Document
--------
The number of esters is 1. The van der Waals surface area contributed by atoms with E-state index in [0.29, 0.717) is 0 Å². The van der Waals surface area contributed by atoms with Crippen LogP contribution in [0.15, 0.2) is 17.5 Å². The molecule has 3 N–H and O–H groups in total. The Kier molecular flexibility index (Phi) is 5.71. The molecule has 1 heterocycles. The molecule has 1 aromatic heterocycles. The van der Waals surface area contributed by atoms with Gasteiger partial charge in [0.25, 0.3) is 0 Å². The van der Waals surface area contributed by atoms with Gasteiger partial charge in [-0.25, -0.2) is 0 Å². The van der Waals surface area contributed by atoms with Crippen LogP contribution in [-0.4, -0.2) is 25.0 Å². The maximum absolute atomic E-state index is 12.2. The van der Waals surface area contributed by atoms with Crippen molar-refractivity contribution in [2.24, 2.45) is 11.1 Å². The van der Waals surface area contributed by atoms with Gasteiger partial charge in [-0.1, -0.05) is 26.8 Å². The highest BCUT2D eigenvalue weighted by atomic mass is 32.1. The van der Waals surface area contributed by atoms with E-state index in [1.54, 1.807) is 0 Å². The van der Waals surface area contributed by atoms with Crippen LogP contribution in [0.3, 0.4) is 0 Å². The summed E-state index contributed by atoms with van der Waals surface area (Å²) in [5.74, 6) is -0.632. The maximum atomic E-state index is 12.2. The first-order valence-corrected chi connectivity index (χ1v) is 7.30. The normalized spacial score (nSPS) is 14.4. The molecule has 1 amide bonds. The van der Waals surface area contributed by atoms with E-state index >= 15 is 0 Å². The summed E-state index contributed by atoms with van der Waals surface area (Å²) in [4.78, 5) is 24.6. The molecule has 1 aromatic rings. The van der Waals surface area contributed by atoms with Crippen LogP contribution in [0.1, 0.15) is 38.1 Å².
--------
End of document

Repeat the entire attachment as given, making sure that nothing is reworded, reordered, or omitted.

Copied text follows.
The number of esters is 1. The van der Waals surface area contributed by atoms with E-state index in [0.29, 0.717) is 0 Å². The van der Waals surface area contributed by atoms with Crippen LogP contribution in [0.15, 0.2) is 17.5 Å². The molecule has 3 N–H and O–H groups in total. The Kier molecular flexibility index (Phi) is 5.71. The molecule has 1 heterocycles. The molecule has 1 aromatic heterocycles. The van der Waals surface area contributed by atoms with Gasteiger partial charge in [0.25, 0.3) is 0 Å². The van der Waals surface area contributed by atoms with Gasteiger partial charge in [-0.25, -0.2) is 0 Å². The van der Waals surface area contributed by atoms with Crippen LogP contribution in [-0.4, -0.2) is 25.0 Å². The maximum absolute atomic E-state index is 12.2. The van der Waals surface area contributed by atoms with Crippen molar-refractivity contribution in [2.24, 2.45) is 11.1 Å². The van der Waals surface area contributed by atoms with Gasteiger partial charge in [-0.1, -0.05) is 26.8 Å². The highest BCUT2D eigenvalue weighted by atomic mass is 32.1. The van der Waals surface area contributed by atoms with E-state index in [1.54, 1.807) is 0 Å². The van der Waals surface area contributed by atoms with Crippen LogP contribution in [0.3, 0.4) is 0 Å². The summed E-state index contributed by atoms with van der Waals surface area (Å²) in [5.74, 6) is -0.632. The maximum atomic E-state index is 12.2. The first-order valence-corrected chi connectivity index (χ1v) is 7.30. The normalized spacial score (nSPS) is 14.4. The molecule has 1 amide bonds. The van der Waals surface area contributed by atoms with E-state index >= 15 is 0 Å². The summed E-state index contributed by atoms with van der Waals surface area (Å²) in [4.78, 5) is 24.6. The molecule has 1 aromatic rings. The van der Waals surface area contributed by atoms with Crippen LogP contribution in [0.1, 0.15) is 38.1 Å².